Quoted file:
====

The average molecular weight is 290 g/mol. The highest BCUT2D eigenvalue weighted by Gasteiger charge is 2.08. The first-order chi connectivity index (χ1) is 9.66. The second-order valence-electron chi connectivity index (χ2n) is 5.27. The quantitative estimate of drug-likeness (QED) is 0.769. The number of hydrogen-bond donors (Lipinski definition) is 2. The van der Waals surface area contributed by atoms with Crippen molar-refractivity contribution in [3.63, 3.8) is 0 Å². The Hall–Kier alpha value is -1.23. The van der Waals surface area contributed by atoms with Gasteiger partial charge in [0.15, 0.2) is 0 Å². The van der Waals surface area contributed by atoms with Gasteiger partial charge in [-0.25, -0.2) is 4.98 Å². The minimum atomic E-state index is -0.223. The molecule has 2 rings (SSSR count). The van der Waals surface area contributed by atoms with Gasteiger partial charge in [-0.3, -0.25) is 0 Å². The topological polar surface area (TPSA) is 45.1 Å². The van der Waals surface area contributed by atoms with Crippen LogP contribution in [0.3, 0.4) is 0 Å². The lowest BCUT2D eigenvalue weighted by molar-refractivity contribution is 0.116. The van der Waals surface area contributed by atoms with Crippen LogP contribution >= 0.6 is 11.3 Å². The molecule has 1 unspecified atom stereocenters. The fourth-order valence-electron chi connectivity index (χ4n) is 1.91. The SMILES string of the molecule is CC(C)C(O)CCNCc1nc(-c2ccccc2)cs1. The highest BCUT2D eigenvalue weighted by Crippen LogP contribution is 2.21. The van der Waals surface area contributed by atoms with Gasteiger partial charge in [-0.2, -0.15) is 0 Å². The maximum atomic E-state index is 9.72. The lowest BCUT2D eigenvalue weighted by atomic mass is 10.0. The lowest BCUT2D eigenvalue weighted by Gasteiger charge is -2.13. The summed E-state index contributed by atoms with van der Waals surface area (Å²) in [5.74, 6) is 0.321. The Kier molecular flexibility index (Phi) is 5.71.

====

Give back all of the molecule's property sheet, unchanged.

The average molecular weight is 290 g/mol. The highest BCUT2D eigenvalue weighted by Gasteiger charge is 2.08. The first-order chi connectivity index (χ1) is 9.66. The second-order valence-electron chi connectivity index (χ2n) is 5.27. The quantitative estimate of drug-likeness (QED) is 0.769. The number of hydrogen-bond donors (Lipinski definition) is 2. The van der Waals surface area contributed by atoms with Crippen molar-refractivity contribution in [3.63, 3.8) is 0 Å². The Hall–Kier alpha value is -1.23. The van der Waals surface area contributed by atoms with Gasteiger partial charge in [0.15, 0.2) is 0 Å². The van der Waals surface area contributed by atoms with Gasteiger partial charge in [-0.25, -0.2) is 4.98 Å². The minimum atomic E-state index is -0.223. The molecule has 2 rings (SSSR count). The van der Waals surface area contributed by atoms with Gasteiger partial charge in [-0.3, -0.25) is 0 Å². The topological polar surface area (TPSA) is 45.1 Å². The van der Waals surface area contributed by atoms with Crippen LogP contribution in [0.3, 0.4) is 0 Å². The lowest BCUT2D eigenvalue weighted by molar-refractivity contribution is 0.116. The van der Waals surface area contributed by atoms with Crippen LogP contribution >= 0.6 is 11.3 Å². The molecule has 1 unspecified atom stereocenters. The fourth-order valence-electron chi connectivity index (χ4n) is 1.91. The SMILES string of the molecule is CC(C)C(O)CCNCc1nc(-c2ccccc2)cs1. The highest BCUT2D eigenvalue weighted by Crippen LogP contribution is 2.21. The van der Waals surface area contributed by atoms with Gasteiger partial charge in [-0.2, -0.15) is 0 Å². The maximum atomic E-state index is 9.72. The lowest BCUT2D eigenvalue weighted by atomic mass is 10.0. The lowest BCUT2D eigenvalue weighted by Gasteiger charge is -2.13. The summed E-state index contributed by atoms with van der Waals surface area (Å²) in [5.74, 6) is 0.321. The Kier molecular flexibility index (Phi) is 5.71.